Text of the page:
- Addiction is often an issue with coffee drinkers and makes it really difficult to rely on the body’s natural source of energy. Ask any coffee drinker how it feels to withdraw from coffee, and you may mistake their story for that of a drug addict’s…
- Associative addictions trend with coffee. Who doesn’t immediately think of warm, frothy sweet cream and sugar when they picture coffee? Surely the business of coffee has inspired a culture addicted to the sugary, fatty tastes of what has become more of a meal than a drink! That morning latte is the epitome of food lacking nutrition density yet packing energy.
- 5-HIA, an organic acid and component of the neurotransmitter serotonin (the happy chemical) seen in the urine tends to be elevated in coffee drinkers, which means they may be at risk for lower levels of serotonin synthesis in the brain. Serotonin is necessary for normal sleep, bowel function, mood and energy levels. It is a vicious cycle, as caffeine can disrupt sleep and promote anxiety and depression. We all know someone who tends to be tired, wired and over-caffeinated!
- Elevated urinary excretion of important minerals such as calcium, magnesium and potassium have been noted in coffee drinkers. An imbalance in your electrolyte status can lead to serious systemic complications.
- Constituents in coffee can interfere with normal drug metabolism and detoxification in the liver, making it difficult to regulate the normal detoxification process in the liver. Another issue to be aware of with coffee intake is how certain medications such as levothyroxine (thyroid) as well as tricyclic antidepressants are poorly absorbed, making symptoms curiously worse for patients.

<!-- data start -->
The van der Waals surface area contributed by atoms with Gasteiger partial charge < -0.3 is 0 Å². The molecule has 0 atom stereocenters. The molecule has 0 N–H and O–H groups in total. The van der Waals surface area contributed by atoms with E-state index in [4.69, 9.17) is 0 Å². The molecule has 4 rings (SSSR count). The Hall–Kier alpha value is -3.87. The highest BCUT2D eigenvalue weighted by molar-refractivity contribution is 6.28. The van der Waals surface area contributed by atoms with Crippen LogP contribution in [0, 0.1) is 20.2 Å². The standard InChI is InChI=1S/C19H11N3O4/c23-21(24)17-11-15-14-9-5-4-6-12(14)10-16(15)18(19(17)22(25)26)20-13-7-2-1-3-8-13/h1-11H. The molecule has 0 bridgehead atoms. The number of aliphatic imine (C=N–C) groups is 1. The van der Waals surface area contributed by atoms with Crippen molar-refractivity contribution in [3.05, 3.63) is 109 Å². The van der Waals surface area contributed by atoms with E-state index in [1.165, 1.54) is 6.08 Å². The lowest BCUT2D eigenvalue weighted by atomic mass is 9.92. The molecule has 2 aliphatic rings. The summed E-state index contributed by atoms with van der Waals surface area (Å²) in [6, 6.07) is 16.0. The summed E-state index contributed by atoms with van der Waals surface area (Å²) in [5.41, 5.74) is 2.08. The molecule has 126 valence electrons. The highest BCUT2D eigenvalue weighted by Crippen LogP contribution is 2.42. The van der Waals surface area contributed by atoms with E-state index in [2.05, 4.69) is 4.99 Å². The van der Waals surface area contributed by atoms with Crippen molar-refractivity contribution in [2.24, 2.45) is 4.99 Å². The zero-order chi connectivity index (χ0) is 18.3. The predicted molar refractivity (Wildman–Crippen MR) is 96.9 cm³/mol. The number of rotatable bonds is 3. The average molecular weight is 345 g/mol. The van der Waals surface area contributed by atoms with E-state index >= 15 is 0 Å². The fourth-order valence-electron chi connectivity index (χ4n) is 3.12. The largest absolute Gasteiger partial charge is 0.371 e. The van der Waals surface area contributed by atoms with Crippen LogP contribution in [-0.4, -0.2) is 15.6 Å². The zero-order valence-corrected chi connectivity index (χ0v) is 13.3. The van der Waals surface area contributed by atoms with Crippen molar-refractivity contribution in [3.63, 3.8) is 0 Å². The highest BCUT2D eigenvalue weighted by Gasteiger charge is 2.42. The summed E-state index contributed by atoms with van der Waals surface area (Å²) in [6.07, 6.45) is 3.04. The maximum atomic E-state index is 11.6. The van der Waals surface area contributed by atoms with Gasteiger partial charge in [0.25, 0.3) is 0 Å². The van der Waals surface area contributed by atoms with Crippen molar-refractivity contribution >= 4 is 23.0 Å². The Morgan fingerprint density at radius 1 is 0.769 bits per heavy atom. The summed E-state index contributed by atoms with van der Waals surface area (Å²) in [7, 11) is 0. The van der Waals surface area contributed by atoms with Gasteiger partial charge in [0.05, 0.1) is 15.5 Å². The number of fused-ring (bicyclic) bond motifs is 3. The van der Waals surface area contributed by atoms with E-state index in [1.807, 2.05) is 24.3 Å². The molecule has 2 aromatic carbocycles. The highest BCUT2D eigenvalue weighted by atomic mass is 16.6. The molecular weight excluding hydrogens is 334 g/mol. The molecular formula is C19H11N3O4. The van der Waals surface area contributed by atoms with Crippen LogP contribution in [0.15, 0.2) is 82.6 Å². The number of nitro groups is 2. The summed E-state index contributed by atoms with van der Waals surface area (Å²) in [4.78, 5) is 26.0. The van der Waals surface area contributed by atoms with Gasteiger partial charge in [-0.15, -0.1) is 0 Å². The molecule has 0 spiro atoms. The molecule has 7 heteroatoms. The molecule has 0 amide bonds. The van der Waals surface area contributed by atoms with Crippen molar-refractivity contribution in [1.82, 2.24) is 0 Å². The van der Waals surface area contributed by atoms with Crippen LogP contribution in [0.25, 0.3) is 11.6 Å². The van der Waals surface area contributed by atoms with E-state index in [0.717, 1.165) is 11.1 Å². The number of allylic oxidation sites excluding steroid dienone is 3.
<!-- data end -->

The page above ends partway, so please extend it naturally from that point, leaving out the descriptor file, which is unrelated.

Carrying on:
So now what? If you think you can’t cut that coffee out, think again. I did it and now I want you to feel the same level of renewal and restoration I experienced.
It’s a wise experiment to take a break from coffee and see what it feels like to live your life on your own fuel. Remove coffee and caffeine safely from your system and see how authentically energized you feel!
How to avoid caffeine withdrawal symptoms
Those who consume the most caffeine, alcohol and sugar tend to have the most difficulty giving up coffee initially. In any event, symptoms of withdrawal usually disappear after three or four days. It is best to slowly reduce your intake of caffeine and coffee. Here are some tips to do it right:
- Make sure you drink at least six to eight glasses of filtered water daily. Instead of coffee in the morning, drink some warm water with freshly-squeezed lemon juice.